The vision dims. All that remains are memories. I remember a time of chaos, ruined dreams, this wasted land. But most of all, I remember the road warrior, the man we called Max. – Opening Narration, The Road Warrior

I’ve been a junkie for the Mad Max franchise since the first film came out, though it was the second one that really sank its rust-covered, blood-stained hooks into me. I managed to pick up an original Australian version of Mad Max on VHS (the American version had dubbed voices) back before eBay which was pretty tricky. I even wore a shirt with the Road Warrior opening narration and Max and Dog printed on it (trivia fact: the dog was really named “Dog” and was adopted by a crew member). In short I have been waiting for Mad Max: Fury Road for a very long time and I have been waiting for a good Mad Max game my whole life.

Become Mad Max, the lone warrior in a savage post-apocalyptic world where cars are the key to survival. In this action-packed, open world, third person action game, you must fight to stay alive in The Wasteland, using brutal on-ground and vehicular against vicious gangs of bandits. A reluctant hero with an instinct for survival, Max wants nothing more than to leave the madness behind and find solace in the storied “Plains of Silence.” Players are challenged with treacherous missions as they scavenge the dangerous landscape for supplies to build the ultimate combat vehicle.


Hands On The Wheel:
First off let me say this is not the first Mad Max game, one came out on the Nintendo at the height of The Road Warrior’s popularity and it had some similar aspects to this game in the sense you were constantly searching for ammo and gas while fighting on the road and in strongholds. That being said the game was ridiculously hard, crushing many kid’s dreams of being Max and so should be resigned to a footnote save for retrogamers who have a high level for self punishment or a Game Genie (Ed. Note: I loved my Game Genie!).

The only reason I mentioned the above game is that, as a Mad Max fan, I went in a little worried about this game. There were questions on how it tied into the films as none of the films’ stars were contracted to it. Rumor had it that the melee system was boring and you didn’t get the Interceptor! In the Mad Max franchise the black on black Interceptor was basically his co-star. Add to that the fact that the first Mad Max game was a disaster and you have a pretty decent list of worries leading me to hope it at least as good as what I consider to be its spiritual counterpart: id Software’s Rage.

Pretty much all my fears were for nothing as Mad Max is a well put together, solid addition to the canon. From a third-person perspective, you run around doing jobs in the dangerous Wasteland to upgrade Max’s car, gear, and even his spiritual essence. His sidekick, a hunchback named “Chumbucket”, is a master mechanic who believes building better cars is a religious experience and that every car has a soul. His masterpieces are called “Archangels” and his calls Max “The Saint”.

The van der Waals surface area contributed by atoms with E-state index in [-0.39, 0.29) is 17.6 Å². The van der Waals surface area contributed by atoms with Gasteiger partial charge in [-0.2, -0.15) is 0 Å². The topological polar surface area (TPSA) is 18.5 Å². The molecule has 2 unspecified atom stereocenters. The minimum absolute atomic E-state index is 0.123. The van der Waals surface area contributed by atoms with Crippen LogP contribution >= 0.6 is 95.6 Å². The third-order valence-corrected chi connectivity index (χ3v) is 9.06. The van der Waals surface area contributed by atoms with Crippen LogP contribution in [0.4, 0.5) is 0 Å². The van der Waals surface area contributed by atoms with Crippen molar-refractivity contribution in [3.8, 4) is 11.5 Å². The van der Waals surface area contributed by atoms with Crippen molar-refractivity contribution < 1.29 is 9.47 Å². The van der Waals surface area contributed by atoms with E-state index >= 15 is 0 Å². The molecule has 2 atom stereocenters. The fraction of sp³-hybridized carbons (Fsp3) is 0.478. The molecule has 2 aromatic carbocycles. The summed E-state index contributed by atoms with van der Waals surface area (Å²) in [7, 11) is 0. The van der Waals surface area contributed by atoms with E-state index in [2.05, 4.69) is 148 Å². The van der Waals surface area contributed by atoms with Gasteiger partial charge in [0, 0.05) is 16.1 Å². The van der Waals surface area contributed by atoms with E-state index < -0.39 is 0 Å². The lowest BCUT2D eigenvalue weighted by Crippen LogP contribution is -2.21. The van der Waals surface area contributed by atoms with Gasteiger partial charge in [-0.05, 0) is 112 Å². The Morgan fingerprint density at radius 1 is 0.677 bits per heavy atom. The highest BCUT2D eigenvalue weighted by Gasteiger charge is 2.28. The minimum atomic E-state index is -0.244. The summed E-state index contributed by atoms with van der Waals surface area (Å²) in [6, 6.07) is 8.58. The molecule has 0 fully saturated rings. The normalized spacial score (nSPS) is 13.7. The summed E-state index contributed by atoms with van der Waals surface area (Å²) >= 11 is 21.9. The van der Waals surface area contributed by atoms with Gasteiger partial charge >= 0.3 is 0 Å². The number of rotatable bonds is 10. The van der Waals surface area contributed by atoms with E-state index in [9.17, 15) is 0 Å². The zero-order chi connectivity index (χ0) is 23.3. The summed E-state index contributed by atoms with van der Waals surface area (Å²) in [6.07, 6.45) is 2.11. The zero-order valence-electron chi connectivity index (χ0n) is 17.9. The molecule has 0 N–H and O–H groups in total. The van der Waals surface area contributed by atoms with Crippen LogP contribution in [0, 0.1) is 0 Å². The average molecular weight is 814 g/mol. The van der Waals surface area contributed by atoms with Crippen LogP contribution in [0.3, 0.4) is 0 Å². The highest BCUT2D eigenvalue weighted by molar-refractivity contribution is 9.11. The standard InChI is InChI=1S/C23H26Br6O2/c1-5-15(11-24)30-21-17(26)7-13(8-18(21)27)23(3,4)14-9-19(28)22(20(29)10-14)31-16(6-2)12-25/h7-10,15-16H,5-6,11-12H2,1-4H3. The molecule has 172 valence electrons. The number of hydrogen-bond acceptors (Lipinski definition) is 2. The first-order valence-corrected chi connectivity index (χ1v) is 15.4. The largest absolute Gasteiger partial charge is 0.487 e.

The storyline is pretty straight forward: Max is, as usual, trying to keep to himself when things go awry and he winds up doing good and helping a lot of people. His reactions to old photos of other people’s lives and his interactions with a strange spiritual guide let us in on how Max’s mind is working, maybe even more than he himself knows. The spirit guide also helps Max learn to make water and gas last longer, food be more filling, extra scrap bonuses appearing on occasion and other such survival techniques in the Wasteland.

Scrap. Scrap is the currency of the Wasteland and a constant source of scrounging. You use it to improve your car and gear, add new fighting abilities and improve your strongholds so that they have more abilities to help you when you check into them. Basically, Scrap makes the post-apocalyptic world keep moving in the Wasteland. As such, everybody wants it and it is somewhat scarce and can take a while to get enough of to do the projects you want. People who like to farm things in games will THRIVE in Mad Max while people who hate grinding will grumble and complain. Hopefully, they will still do it because the game is that much fun. There are ways to occasionally get a large jackpot of scrap that might help you fund a couple of the early projects with one find and later in the game they make getting a supply of scrap easier and picking up scrap a breeze but the projects also start requiring a lot more scrap too. It feels worth it though as your vehicle (I love the “Ripper” car, of course) becomes more powerful, your melee does more damage and the NPCs talk about what a legend you are becoming.